New interesting item on the bench

Discussion in 'The Workbench' started by chuckharmonjr, Jun 10, 2019.

  1. chuckharmonjr

    chuckharmonjr Well-Known Member

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    A friend of mine asked me to look at his Hot Rod DeVille. Kept redplating on him. He broke a tube, which popped the fuse. When he put new tubes in, now it redplates. Started looking at it yesterday. Run away bias. Had to do a double take to make sure it wasnt a DSL..lol. Sure enough, at pin 5 the bias voltage slowly climbs up to zero from -54 or so. Anybody got any ideas?
     
  2. Chris-in-LA

    Chris-in-LA Well-Known Member

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    Check the caps and resistors in the bias circuit. Do you have a schematic ?
     
  3. chuckharmonjr

    chuckharmonjr Well-Known Member

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    I do indeed, and am very suspect of one cap in particular. Exactly where I was going with it.
     
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  4. neikeel

    neikeel Well-Known Member

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    I had one of these.
    Probably bias caps. They have flash back diodes on the sockets iirc. New tubes and rebias was pretty straightforwards.
    Not bad (very loud) clean tones and good pedal platform. Not great crunch/gain tones.
     
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  5. ampmadscientist

    ampmadscientist Well-Known Member

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    Take the knobs off, undo the nuts, cut the wire ties and disconnect the OT (label wires). Take the screws out of the board...
    Draw the preamp board straight down till the pots clear, then swing the pots side out of the chassis.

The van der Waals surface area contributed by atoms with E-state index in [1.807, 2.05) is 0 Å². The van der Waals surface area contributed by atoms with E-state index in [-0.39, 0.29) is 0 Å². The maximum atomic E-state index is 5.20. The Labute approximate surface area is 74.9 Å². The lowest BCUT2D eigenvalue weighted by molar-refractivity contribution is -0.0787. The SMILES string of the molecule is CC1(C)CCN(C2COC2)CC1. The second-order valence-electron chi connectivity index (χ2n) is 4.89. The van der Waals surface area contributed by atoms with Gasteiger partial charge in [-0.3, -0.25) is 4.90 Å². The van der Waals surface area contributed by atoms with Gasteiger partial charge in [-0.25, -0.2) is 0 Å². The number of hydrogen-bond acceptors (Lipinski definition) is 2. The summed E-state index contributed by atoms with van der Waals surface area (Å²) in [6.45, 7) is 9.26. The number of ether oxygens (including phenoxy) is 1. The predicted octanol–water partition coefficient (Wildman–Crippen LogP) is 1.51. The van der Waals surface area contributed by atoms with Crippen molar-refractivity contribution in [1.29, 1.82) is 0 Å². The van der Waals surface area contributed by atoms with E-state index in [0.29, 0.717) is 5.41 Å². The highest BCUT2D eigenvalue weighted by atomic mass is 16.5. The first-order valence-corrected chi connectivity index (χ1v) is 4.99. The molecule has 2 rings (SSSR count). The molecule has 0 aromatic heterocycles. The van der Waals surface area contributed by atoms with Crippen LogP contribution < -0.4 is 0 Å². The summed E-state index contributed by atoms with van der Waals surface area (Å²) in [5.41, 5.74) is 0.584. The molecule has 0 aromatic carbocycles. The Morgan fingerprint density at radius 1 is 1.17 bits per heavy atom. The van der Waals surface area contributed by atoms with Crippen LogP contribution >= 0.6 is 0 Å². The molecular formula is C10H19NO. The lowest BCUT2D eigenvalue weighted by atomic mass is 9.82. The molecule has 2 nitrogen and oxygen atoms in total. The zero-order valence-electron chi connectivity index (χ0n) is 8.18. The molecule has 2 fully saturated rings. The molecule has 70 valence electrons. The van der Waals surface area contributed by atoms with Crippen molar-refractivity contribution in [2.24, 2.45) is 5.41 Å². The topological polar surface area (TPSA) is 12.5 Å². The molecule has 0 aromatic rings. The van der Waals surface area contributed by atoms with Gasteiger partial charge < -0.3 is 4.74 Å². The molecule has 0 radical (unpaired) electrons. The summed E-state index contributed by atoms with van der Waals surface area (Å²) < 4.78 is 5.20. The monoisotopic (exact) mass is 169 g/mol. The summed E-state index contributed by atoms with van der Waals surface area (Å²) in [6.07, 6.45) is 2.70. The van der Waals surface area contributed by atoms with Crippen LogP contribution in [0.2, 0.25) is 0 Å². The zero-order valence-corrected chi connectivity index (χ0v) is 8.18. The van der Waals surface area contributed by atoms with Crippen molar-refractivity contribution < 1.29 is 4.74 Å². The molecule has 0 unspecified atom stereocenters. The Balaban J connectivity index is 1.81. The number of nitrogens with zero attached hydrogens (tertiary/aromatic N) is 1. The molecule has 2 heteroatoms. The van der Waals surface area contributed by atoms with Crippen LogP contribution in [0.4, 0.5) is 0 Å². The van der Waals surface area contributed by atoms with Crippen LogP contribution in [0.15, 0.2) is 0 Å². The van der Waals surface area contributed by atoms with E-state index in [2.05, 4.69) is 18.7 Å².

At that point you will see the underside of the circuit board, which may have some crispy / heat damaged copper traces.

    At that point you can put a piece of cardboard between the board and the chassis.
    Allowing you to turn the power on and trouble shoot / replace parts.

    I usually just replace the caps / zeners / power resistors and bypass the cooked circuit tracks with thick solid wire.
    Clean the controls and jacks, resolder the board sometimes.

    Then there's one more thing that's the PI plate resistors, make sure those are good or replace them w/ better ones.
     
  6. ampmadscientist

    ampmadscientist Well-Known Member

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    Fender deville.png
     
  7. myersbw

    myersbw Well-Known Member

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    AMS said "At that point you will see the underside of the circuit board, which may have some crispy / heat damaged copper traces."

    ....and, those crappy ribbon cables? They're not above suspect either. :( Bad, bad construction. I am not a fan of that one.
     
  8. ampmadscientist

    ampmadscientist Well-Known Member

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    Both Hot Rod Deluxe and Hot Rod Deville are prone to the cooked circuit traces. (in the low voltage power supplies)
    (it's not the ribbon cables, it's the copper circuit tracks)
    These amps are built on the same circuit board.
    But at the same time these are the most popular guitar amps in the world, sound great. Very widely used.
     
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  9. myersbw

    myersbw Well-Known Member

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    Job security, right??? :O ...don't forget the Blues series...
     
  10. ampmadscientist

    ampmadscientist Well-Known Member